From Mental Health Commission of Canada
More than 12 years ago, Louise Bradley joined the Mental Health Commission of Canada (MHCC) as its chief operating officer. Two years later, she took over the helm as president and CEO — and has been a steady hand at the wheel ever since. Today, it’s my bittersweet task to announce that Louise has informed the board of directors that she’d like us to begin the careful search for her replacement. She intends to retire once the right candidate has been found and has successfully transitioned into the role.
On behalf of the board, leadership, and staff, I want to express my heartfelt gratitude for Louise’s unflagging dedication to the MHCC and to raising the profile of mental health in Canada.
Louise is an extraordinary leader. She mounted a tireless battle against stigma, relentlessly advocated for increased mental health funding, and has left an indelible imprint as head of the MHCC. Building the organization to more than 100 strong, Louise’s tenure includes milestones like the world’s largest research demonstration project on effective housing for people who live with serious mental illness, and the development of a made-in-Canada workplace standard on psychological health and safety. The MHCC’s current inroads include the Roots of Hope community-based suicide prevention program and the proliferation of Stepped Care 2.0, a tiered approach to care that includes e-mental health.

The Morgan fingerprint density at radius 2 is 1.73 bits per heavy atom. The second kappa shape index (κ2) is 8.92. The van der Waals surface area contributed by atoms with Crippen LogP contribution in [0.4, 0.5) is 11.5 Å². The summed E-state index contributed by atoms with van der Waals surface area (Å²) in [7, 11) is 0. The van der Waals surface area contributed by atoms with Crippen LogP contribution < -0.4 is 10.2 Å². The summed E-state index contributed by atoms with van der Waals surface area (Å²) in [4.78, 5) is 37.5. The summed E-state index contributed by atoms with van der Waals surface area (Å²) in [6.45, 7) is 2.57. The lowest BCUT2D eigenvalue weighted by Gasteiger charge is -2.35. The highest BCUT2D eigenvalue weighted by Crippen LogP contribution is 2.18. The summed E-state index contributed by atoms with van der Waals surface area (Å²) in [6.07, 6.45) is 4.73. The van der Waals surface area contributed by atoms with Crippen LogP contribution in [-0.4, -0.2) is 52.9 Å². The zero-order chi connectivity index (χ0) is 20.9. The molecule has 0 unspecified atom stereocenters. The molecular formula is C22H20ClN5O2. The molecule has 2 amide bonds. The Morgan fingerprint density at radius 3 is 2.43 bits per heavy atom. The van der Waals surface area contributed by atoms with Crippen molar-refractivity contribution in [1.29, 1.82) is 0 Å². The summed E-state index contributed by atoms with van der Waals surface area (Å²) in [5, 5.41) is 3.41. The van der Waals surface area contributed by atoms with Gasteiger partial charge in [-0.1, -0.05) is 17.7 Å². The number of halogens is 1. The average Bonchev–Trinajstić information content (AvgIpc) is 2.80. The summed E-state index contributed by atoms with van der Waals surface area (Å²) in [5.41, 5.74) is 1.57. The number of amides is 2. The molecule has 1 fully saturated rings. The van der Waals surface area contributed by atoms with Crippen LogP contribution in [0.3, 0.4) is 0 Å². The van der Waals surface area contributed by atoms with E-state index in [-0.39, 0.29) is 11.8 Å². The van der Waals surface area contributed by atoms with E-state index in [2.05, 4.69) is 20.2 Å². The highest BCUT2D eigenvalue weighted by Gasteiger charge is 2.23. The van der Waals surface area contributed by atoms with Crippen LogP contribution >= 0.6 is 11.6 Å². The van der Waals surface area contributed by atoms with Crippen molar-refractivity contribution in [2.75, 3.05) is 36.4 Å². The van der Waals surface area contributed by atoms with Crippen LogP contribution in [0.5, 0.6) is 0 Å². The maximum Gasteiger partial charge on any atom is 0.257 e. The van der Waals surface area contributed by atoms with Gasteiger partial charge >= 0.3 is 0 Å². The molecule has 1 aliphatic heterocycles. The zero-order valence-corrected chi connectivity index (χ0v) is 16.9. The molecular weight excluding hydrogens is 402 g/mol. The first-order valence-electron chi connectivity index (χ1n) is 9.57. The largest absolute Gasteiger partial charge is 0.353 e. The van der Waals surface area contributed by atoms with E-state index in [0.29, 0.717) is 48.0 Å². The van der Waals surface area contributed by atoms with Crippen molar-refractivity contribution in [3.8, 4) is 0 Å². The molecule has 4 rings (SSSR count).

In Louise’s words, “We’ve turned a corner. The need for investment in mental health is no longer in dispute. This next stretch of highway belongs to someone else. We have an excellent board. We have a new mandate and work plan. And our value and relevance as an organization has never been stronger. This is a natural leadership change point, and it will allow for someone with fresh ideas and new energy to shepherd the organization’s next chapter.”
The pandemic has underscored the need for increased mental health supports and services and has reinforced the MHCC’s essential role in developing sound policy to underpin those investments.
While filling Louise’s shoes will be no easy task, she emphasized, “The board shouldn’t be looking to replace me. I’ve done my part, and I’m ready for the next adventure. Your task now is to find someone whose talents, skills, and experience are suited to the challenges that lie around the corner. But one thing will never change: I will always be the organization’s biggest champion.”
Board Chair, Mental Health Commission of Canada
Mental Health Commission of Canada
613-683-3748 / email@example.com
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